Click and Play

How we can play along with the picks from handicapping experts.

by Trey Nosrac

Knowing your limitations and acting within them are two different things.

Many gamblers know we are not overly proficient in the rather complex realm of wagering on harness races. We make wagers having no clue what the takeout is or the details of payout pools. Few handicappers spend hours poring over the races in programs or using computers to help predict the mystery of a horse race.

Casual gamblers are often unaware of unpublished trends involving horses or the horsepower of various stables. We often use the selections suggested by onscreen commentators who handicap races on a program for viewers and echo the numbers from on-air talent when wagering.

While some of us pretend to know it all, we know there are sharper minds in the harness horse handicapping arena. We compete against players who do more than dabble. They study and select worthwhile wagers. We would get trounced in a harness horse wagering contest with Hollywood Heyden, Darrin Zoccali, Brett Sturman, Bob Pandolfo, or Dean Towers.

However, following these five expert handicappers as they attempt to outwit each other would be a thought-provoking tussle. I would bet on it. Allow me to paint a scenario that uses this handicapping contest concept. See what you think.

Trey arrives home after clocking in after another day of doing nothing. He logs on to play a few races. As usual, there is little thought, study, or effort. Still, I fire up my laptop and log into my ADW platform to gamble on a few harness races. Why I do this is borderline masochistic. Due to my level of talent, effort, and ability, my pari-mutuel activity is akin to me stepping into an NBA basketball game to play power forward against Lebron James – for money.

Allow me to suggest an option that might level the playing field.

Imagine that when I log on to my horse gambling site, I find a homepage section with a mugshot and profile of the five gentlemen mentioned above on my screen. Below each profile will be their strategy for wagering the next three races at a racetrack. They each offer wagers on these races that total exactly $30. These handicappers must wager in each of the three races, but they can wager the $30 any way they believe optimal.

I select one of the five handicappers, say Hollywood, and click on his portrait. Automatically, his selections are my selections and get wagered through my ADW. Thirty dollars gets deducted from my existing funds. This harness racing gambling option is simple for a casual, probably preoccupied dolt and excellent for new players of any level.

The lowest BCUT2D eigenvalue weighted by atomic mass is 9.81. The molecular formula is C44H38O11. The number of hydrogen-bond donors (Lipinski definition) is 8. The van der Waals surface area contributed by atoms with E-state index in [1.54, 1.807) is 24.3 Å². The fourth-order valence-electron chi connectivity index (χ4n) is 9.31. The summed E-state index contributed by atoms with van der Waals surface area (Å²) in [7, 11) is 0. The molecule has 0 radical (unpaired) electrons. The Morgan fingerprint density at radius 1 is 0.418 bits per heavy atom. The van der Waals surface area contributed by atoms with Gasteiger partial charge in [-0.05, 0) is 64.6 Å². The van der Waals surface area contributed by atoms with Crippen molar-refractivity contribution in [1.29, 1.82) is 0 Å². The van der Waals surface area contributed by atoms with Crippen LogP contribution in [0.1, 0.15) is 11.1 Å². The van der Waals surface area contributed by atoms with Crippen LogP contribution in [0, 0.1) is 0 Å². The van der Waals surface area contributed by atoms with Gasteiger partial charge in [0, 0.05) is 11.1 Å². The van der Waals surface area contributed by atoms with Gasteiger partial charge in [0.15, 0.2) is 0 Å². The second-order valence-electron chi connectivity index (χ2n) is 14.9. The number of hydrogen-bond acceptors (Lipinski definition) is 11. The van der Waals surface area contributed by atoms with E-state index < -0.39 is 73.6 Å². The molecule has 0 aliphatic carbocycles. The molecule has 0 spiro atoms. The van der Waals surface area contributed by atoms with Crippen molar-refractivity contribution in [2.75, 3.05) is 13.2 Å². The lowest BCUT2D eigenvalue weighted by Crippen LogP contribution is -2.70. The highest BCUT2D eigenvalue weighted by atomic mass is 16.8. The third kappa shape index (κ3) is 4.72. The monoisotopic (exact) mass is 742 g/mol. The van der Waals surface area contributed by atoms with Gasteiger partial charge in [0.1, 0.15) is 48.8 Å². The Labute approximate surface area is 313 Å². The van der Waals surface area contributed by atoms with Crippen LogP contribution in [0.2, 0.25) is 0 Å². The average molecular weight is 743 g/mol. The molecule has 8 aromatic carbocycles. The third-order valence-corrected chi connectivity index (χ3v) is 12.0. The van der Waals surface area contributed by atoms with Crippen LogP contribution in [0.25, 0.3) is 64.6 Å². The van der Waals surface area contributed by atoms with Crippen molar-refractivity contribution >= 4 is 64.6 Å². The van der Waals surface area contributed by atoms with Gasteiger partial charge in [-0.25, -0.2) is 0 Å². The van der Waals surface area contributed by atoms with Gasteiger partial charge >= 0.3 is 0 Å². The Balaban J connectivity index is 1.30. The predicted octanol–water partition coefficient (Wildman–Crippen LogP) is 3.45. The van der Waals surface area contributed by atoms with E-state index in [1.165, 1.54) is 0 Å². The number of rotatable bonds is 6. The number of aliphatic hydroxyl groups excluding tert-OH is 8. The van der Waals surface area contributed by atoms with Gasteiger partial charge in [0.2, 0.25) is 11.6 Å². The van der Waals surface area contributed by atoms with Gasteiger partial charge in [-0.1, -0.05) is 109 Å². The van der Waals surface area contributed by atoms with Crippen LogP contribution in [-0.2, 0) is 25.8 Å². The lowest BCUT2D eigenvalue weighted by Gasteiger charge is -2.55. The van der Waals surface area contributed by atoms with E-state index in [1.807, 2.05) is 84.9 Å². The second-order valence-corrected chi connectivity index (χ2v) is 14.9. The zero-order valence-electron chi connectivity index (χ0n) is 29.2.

Nice, but here is the fun part. For every one of us who used Hollywood’s picks, the perk is that if Hollywood beats the other four, we find an extra $10 in our account for choosing him as our avatar. The night is now a competition within a competition. We are betting on horses, and we are betting on Hollywood.

When concocting my schemes, the first thing I ask myself is – Who gets hurt?

The Old Guard of wagering? Nope, these folks can roll on as usual and try to beat the pros.

Harness racing? Nope, this plan would seem to offer the sport an opportunity to harvest more casual players.

The handicappers in the contest? Nope, they cannot hear my yelling if things go awry on the racetrack. These five fellows (and others of their ilk) could become semi-famous when people begin to calculate who statistically IS the top handicapper. Tracking the top handicappers would be fun. There could be nightly contests. There are plenty of additional possibilities with humans in the loop.

The ADW outfit? Nope, it is business as usual. I bet, and they handle the money. They might need to fiddle with the bonus money, but these bonus payouts could be a cost-effective new recruitment method.

Players like me? Nope, after all, Hollywood’s selection for wagering my thirty dollars is a massive improvement over my blind dart-throwing method. In the long run, outsourcing some of our racing selections to professional handicappers is a wise move.

My race excitement? Nope. Did you chuckle? Not only will those of us who play this still get to cheer and grumble as our horses and money race around, we now have horses to root against, and with handicappers, we have humans in play. Finally, we have someone else to blame if the wager fails.

Well, that’s my point of view. I would enjoy selecting my handicapper, cheering for OUR selections, opening a brewski, multitasking, and forgetting about heavy thinking.